Cle Jackson took away much more from scouting than learning how to pitch a tent or start a campfire. The Blue Cross Blue Shield of Michigan senior community liaison said his time as a scout taught him the value of servant leadership and life skills such as discipline and perseverance.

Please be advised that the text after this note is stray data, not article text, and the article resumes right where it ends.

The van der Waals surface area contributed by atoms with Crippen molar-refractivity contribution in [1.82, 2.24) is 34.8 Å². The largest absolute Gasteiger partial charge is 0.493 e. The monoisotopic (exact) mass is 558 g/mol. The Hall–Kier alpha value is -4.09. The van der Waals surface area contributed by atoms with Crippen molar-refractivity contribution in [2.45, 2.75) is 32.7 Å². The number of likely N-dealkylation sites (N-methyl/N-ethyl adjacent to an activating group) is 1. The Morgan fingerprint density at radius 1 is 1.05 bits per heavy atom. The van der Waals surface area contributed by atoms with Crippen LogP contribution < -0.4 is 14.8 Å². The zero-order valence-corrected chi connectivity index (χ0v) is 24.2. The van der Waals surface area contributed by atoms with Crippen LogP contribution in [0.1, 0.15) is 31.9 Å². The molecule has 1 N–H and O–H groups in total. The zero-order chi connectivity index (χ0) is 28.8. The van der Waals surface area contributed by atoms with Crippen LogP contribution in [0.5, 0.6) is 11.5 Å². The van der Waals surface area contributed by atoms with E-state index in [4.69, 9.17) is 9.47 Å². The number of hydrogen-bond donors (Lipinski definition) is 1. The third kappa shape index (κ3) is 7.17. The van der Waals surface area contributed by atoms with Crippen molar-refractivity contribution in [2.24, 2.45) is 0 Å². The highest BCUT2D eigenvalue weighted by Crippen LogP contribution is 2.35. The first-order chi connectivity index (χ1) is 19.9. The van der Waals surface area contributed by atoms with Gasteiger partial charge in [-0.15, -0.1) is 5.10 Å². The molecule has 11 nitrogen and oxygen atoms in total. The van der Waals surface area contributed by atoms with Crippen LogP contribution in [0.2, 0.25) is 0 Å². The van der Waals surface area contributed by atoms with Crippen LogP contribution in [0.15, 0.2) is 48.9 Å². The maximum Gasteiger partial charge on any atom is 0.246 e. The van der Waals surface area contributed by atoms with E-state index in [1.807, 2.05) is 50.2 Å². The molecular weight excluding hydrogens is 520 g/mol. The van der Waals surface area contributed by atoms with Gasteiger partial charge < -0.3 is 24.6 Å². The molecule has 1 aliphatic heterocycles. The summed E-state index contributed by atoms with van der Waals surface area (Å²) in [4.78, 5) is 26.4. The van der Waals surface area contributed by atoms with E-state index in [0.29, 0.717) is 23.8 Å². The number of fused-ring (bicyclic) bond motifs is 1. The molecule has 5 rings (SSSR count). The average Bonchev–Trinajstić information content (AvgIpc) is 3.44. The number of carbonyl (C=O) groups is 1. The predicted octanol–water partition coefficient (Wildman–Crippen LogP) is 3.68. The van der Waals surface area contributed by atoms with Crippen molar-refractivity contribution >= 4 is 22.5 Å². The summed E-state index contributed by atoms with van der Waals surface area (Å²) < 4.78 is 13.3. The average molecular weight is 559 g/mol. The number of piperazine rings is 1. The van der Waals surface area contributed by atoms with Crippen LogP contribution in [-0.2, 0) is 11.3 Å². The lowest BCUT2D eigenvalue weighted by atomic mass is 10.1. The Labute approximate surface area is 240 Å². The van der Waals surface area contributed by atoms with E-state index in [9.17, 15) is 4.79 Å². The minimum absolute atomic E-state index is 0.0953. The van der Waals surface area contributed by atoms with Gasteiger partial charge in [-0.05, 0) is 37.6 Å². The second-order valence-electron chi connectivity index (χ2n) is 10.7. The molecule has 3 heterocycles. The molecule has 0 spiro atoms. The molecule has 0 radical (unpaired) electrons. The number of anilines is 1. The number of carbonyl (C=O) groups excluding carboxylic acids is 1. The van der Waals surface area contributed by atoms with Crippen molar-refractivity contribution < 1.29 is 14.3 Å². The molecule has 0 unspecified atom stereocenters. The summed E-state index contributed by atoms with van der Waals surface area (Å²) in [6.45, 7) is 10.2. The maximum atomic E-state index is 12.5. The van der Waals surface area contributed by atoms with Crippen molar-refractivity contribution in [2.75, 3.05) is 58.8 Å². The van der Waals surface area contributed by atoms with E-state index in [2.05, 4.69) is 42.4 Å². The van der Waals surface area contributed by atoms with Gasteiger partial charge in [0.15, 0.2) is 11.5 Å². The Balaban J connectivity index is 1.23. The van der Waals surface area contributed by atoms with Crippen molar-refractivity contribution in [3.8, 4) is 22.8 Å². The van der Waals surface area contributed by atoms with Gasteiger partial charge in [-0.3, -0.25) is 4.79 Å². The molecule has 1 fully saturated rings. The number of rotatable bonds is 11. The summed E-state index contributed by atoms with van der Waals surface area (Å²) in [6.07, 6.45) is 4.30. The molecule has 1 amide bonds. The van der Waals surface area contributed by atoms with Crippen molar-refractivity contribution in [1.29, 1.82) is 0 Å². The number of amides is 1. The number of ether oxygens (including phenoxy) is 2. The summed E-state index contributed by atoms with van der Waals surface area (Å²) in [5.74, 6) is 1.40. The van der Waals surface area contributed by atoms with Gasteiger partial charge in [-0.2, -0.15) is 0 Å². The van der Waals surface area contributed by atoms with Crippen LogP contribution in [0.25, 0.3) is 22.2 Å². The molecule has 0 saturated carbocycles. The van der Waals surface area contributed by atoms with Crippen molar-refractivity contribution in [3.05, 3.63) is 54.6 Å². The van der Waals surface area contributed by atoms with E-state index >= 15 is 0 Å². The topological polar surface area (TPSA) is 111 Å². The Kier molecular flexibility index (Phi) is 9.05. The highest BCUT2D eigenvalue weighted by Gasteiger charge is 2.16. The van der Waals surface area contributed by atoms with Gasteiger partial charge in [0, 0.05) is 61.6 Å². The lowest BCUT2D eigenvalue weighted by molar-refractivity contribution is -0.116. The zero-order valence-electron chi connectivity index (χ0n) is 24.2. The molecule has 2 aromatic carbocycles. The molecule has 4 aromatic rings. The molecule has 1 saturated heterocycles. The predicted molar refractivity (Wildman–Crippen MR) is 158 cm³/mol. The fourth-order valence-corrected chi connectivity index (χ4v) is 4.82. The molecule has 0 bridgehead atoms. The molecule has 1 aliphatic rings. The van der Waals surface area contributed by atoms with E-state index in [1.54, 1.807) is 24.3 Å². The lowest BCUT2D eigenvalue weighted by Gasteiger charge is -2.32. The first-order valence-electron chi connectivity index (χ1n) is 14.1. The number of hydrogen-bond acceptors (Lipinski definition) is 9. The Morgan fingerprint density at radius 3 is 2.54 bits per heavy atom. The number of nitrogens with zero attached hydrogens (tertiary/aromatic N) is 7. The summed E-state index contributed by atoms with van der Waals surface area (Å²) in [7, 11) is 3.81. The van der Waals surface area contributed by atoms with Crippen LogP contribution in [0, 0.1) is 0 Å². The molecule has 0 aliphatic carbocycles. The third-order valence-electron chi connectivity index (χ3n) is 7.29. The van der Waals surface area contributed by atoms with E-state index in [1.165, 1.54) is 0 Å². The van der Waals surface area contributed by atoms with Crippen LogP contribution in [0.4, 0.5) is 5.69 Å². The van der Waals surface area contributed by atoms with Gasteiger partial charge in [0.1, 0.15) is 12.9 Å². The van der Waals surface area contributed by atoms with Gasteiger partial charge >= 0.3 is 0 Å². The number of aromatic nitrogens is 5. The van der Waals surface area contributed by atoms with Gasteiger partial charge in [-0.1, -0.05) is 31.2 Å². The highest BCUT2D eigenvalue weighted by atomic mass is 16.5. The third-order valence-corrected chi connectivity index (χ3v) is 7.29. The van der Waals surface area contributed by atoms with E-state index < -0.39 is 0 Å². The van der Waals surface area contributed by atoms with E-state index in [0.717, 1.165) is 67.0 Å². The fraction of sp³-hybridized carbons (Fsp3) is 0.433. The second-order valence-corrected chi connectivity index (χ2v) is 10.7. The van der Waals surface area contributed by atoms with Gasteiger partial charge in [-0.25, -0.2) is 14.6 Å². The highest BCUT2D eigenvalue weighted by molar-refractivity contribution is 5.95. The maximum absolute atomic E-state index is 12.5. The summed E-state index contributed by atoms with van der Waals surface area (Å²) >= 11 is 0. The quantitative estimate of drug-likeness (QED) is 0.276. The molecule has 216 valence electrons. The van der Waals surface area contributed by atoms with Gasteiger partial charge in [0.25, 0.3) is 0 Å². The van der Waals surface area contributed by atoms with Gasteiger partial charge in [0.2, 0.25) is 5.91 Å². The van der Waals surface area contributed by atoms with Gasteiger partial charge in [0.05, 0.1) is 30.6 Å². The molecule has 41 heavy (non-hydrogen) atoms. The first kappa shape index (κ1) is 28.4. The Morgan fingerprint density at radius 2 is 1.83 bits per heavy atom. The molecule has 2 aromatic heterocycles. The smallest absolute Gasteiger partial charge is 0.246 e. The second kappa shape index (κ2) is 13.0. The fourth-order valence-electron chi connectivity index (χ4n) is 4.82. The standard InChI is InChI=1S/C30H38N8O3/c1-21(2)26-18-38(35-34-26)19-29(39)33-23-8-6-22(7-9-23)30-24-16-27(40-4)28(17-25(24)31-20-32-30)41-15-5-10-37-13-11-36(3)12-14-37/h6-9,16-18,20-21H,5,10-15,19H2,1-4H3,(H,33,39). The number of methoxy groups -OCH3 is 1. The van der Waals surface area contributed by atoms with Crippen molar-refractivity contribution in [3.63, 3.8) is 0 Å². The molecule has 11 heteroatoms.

Cle Jackson accepting the Whitney M. Young, Jr. award at a recent luncheon in Grand Rapids. Photo credit: Kellie Norton Jackson was recently awarded the Whitney M. Young, Jr. Service Award, the highest national service award given by the Boy Scouts of America. The award recognizes individuals working to develop and implement scouting opportunities for youth from rural or low-income urban backgrounds. Jackson earned the award for his commitment to scouting in Grand Rapids’ urban core. Growing up, Jackson started his scouting journey under the leadership of his mom, who served as his Cub Scout den leader. He went on to join Boy Scout Troop 279, which met at the Baxter Community Center. The troop was one of only two African American groups in Kent County at the time and Jackson remembers troop leader Raymond Smith going above and beyond with the impressionable young men in his charge, filling a mentor role for many. “I think it was different because the leadership in our troop were leaders of color who looked like me,” Jackson said. Providing those same mentoring opportunities to boys growing up today is important to Jackson. He’s a supporter and advocate of the local Scoutreach program, which provides scouting opportunities to youth in 25 counties in western and northern Michigan. Scoutreach brings character and leadership development programs to inner-city youth in Grand Rapids and served more than 1,700 youth and provided programming in 33 churches, schools and organizations. Jackson said he was honored and humbled to receive the award. Along with his experience in scouts, his mother and father instilled a deep sense of civic responsibility. Jackson’s role at Blue Cross, his volunteer role as president of the Greater Grand Rapids National Association for the Advancement of Colored People and as board president at Baxter Community Center are just a few of the ways he’s carried that forward. “I do this work because it’s my heart and it’s just the right thing to do,” he said. If you enjoyed this post, you might also like: